Things are still going quite well for me at the cathedral. Last week I had the chance to help out with a grade 8 retreat, which involved presiding at a liturgy of the word. I was also at the Centennial Auditorium (TCU Place) to help out with the BJM High School graduation Mass, and was invited to the banquet afterward. It was huge, compared to what I’m used to: ~350 graduates; 1500+ for the banquet.
So.. Microphone’d!! v2.0. I checked out some of the past discussions on the micbuilders group on Yahoo and saw that several people had built electret condenser mics that used a larger, higher quality capsule than the Panasonic capsules that I had used before. It uses a Transsound TSB-165A capsule.
I based the circuit on a microphone that was built by someone on the micbuilders forum, though with a slightly different (possibly lower quality) JFET at the capsule. I bought some 1″ aluminum tubing and cannibalized a cheap, $2 karaoke mic for the bulb on top. The finished product definitely looks home made, but it’s probably good enough that if I needed to have it in the chapel, it wouldn’t stand out too much. I still need to epoxy the screw-base of the bulb and the filler plastic I used around the connector at the bottom. Otherwise, though, it seems fairly solid. A 60Hz hum was pretty noticeable until I shielded the mic capsule with a combination of aluminum foil (only in certain spots) and wire mesh from a strainer.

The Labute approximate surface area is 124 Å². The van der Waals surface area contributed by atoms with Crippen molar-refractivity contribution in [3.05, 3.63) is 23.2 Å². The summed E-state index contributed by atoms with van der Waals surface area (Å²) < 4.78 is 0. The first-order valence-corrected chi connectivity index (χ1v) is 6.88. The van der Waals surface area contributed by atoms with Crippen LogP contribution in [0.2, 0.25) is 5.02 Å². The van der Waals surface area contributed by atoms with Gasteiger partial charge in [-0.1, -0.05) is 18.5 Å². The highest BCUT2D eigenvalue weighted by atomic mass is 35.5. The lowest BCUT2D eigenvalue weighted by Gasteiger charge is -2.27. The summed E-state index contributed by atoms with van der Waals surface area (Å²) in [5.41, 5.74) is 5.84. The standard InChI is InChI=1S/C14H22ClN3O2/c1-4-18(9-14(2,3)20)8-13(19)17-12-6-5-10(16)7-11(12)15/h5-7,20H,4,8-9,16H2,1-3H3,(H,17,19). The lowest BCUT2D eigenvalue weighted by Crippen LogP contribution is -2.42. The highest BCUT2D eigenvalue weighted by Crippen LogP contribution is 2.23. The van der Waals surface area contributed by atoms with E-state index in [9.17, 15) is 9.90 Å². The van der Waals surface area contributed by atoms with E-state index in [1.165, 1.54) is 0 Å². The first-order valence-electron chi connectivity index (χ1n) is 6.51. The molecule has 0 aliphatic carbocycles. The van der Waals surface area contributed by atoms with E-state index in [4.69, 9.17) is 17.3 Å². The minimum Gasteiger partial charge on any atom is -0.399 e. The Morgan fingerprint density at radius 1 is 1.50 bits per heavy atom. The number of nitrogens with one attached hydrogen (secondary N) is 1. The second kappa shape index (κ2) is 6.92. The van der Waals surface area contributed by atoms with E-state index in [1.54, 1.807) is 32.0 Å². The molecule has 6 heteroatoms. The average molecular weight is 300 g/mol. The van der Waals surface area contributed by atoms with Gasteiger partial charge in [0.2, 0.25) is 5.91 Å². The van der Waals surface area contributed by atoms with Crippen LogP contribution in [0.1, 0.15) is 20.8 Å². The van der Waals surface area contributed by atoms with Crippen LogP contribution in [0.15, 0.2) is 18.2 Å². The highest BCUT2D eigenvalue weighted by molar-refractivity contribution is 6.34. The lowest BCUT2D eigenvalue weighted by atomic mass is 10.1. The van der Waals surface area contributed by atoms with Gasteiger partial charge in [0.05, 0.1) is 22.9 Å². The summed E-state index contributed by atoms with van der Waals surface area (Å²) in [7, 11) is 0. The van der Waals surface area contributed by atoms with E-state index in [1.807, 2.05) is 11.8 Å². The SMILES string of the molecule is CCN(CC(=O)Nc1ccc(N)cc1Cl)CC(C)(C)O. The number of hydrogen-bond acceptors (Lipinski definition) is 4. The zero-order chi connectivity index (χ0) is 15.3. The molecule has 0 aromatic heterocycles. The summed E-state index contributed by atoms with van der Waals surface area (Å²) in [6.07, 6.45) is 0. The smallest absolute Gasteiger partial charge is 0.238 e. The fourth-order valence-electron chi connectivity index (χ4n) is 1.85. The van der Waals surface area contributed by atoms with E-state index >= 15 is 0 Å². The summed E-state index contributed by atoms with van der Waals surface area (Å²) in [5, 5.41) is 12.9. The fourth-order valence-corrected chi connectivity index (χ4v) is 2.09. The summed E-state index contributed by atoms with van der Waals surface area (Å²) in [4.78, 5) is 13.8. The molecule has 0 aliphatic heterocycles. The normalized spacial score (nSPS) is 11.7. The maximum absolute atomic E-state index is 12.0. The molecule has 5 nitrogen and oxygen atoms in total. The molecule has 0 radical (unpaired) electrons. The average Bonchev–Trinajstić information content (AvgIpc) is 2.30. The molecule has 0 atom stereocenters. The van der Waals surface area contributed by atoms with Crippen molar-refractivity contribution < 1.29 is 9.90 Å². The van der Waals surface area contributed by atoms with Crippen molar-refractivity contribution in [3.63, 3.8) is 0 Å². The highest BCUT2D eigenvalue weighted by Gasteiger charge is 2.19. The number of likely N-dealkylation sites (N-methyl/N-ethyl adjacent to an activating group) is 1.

The finished product is very sensitive and sounds pretty good. I’ve noticed that my room is fairly noisy: it’s right next to a well-travelled city street and there is a music festival going on at a nearby hotel, so I have a steady drone of bass sounds coming in. What’s amazing is that if I wear my headphones (decent external sound-blocking), put the mixer’s input gain to the 1/2 mark (so, I’m guessing, 30dB), and set the channel level to 0dB (unity), the microphone is sensitive enough that it picks up a lot of the street noise outside. This sound level is easily loud enough so that I merely have to whisper into the mic to have it pick me up well.
The capsule is supposed to have a cardoid pick-up pattern, and it seems to follow it reasonably well. Sounds from behind the mic are much quieter than from in front of the mic, although my room echoes a lot and so I can’t really test this well. I don’t have any equipment for measuring the frequency response. The higher end seems to have a bit more emphasis than the low end, though it’s hard to tell. That would certainly be consistent with the capsule’s data sheet, anyway.
OK. Enough text. Time for photos! Soon I hope to have some recordings up as well.
Until next time, keep your stick on the ice!
1. The Transsound TSB-165A capsule, with the extra 1-gigaohm (!!!) resistor and JFET. The resistor has been encased with plastic cement to avoid moisture changing the impedance.
2. The circuit, all wired together. The wires to the connector were shortened somewhat in the final version.
3. A close-up of the main circuit board. Getting electrolytic capacitors (the larger cylinder-shaped components) to not take up so much room was a bit of a challenge.
4. The aluminum tube (approx. 6 inches long) and other items that went into the microphone (more or less – the MacBook is not part of the mic!).
5. The finished product!